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Ethics in Revenue Recognisition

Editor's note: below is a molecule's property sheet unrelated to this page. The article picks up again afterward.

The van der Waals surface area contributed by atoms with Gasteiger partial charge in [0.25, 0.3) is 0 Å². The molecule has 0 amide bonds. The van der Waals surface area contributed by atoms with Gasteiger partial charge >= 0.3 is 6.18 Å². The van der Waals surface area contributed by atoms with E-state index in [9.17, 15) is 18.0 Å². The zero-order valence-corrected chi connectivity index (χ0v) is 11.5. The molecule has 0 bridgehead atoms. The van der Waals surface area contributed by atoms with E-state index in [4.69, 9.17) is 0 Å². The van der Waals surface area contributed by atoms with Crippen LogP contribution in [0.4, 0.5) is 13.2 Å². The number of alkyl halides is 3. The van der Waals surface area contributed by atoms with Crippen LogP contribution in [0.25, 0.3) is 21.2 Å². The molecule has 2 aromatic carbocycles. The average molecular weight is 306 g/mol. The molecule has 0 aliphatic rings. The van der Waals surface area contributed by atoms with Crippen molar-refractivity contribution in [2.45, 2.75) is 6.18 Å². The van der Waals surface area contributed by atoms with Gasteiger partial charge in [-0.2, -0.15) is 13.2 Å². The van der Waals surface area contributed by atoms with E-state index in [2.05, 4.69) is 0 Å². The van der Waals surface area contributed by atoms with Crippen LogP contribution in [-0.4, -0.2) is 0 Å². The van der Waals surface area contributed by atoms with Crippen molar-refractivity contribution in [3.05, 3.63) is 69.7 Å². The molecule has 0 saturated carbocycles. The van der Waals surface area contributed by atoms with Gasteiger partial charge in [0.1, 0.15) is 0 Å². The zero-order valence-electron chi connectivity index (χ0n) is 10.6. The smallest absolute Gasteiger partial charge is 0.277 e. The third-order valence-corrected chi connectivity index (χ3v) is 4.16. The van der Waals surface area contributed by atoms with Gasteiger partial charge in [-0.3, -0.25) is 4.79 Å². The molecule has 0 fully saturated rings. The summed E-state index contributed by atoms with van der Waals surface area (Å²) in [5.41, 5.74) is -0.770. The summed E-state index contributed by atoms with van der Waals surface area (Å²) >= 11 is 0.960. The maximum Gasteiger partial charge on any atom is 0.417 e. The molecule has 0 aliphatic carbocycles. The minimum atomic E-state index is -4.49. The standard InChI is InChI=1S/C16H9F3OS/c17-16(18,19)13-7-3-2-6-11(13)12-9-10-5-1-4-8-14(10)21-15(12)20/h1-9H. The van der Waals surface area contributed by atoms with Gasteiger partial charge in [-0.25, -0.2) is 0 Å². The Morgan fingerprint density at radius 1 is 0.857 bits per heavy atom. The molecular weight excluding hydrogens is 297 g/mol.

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Cash in Hand Topic: Revenue Recognition/Misrepresentation of Fact by Client Characters: Heather Hunter, Senior in CPA firm “Buzz” Thompson, Owner/manager of Fashion First Sandy, part-time bookkeeper of Fashion First In addition to the usual mix of compilation, review and audit clients for which Heather Hunt serves as a senior in a small office of a regional CPA firm, she has been assigned a new client that recently engaged the firm. Fashion First, an incorporated retail outlet, is a thriving local store. The business is run by a single owner/manager, “Buzz” Thompson, who makes all major decisions. The business has not previously used the services of a CPA firm. In addition to preparation of financial statements, the CPA firm will handle tax returns for the business. At her first visit to the client’s office, Heather is introduced to Sandy, the part-time bookkeeper who is also a full-time accounting student at the local university. At a subsequent meeting, Sandy confides to Heather that she found the job at the beginning of the semester after an extensive search. Sandy really needs the money to help finance her education, and feels lucky to have found a good-paying job during the current economic downturn. Feeling that Heather is someone she can talk to and get advice from, Sandy describes a situation that has been on her mind for some time now. Sandy’s concern relates to the handling of sales revenues. When monies from sales revenues are counted and deposited on a weekly basis, a chart is filled out with categories carefully delineating the type of payment: cash, checks, American Express, or Visa/Mastercard. Sandy’s employer, after depositing the weekly total, brings this chart back with his own written-in total of the actual amount deposited. After looking over some of these weekly deposit chats, Sandy noticed that $500 cash was missing from each deposit. After a more thorough inspection of monthly tax documents that “Buzz” Thompson has filled out, Sandy noticed that the reported monthly gross revenue was $2,000 less than what had been actually counted. The employer is the only person handling the money after it has been counted. He is also the only one to deposit the money. When Sandy asked Mr. Thompson about revenue not being reported for tax purposes, he assured her that every dollar of income was reported on the tax forms. Furthermore, “Buzz” asserted, since Sandy wasn’t the person who signed the forms, she shouldn’t be concerned. Author: Mary Brady Greenawalt, Associate Professor of Business Administration, The Citadel Co-author: Janine Cloutier, Virginia Tech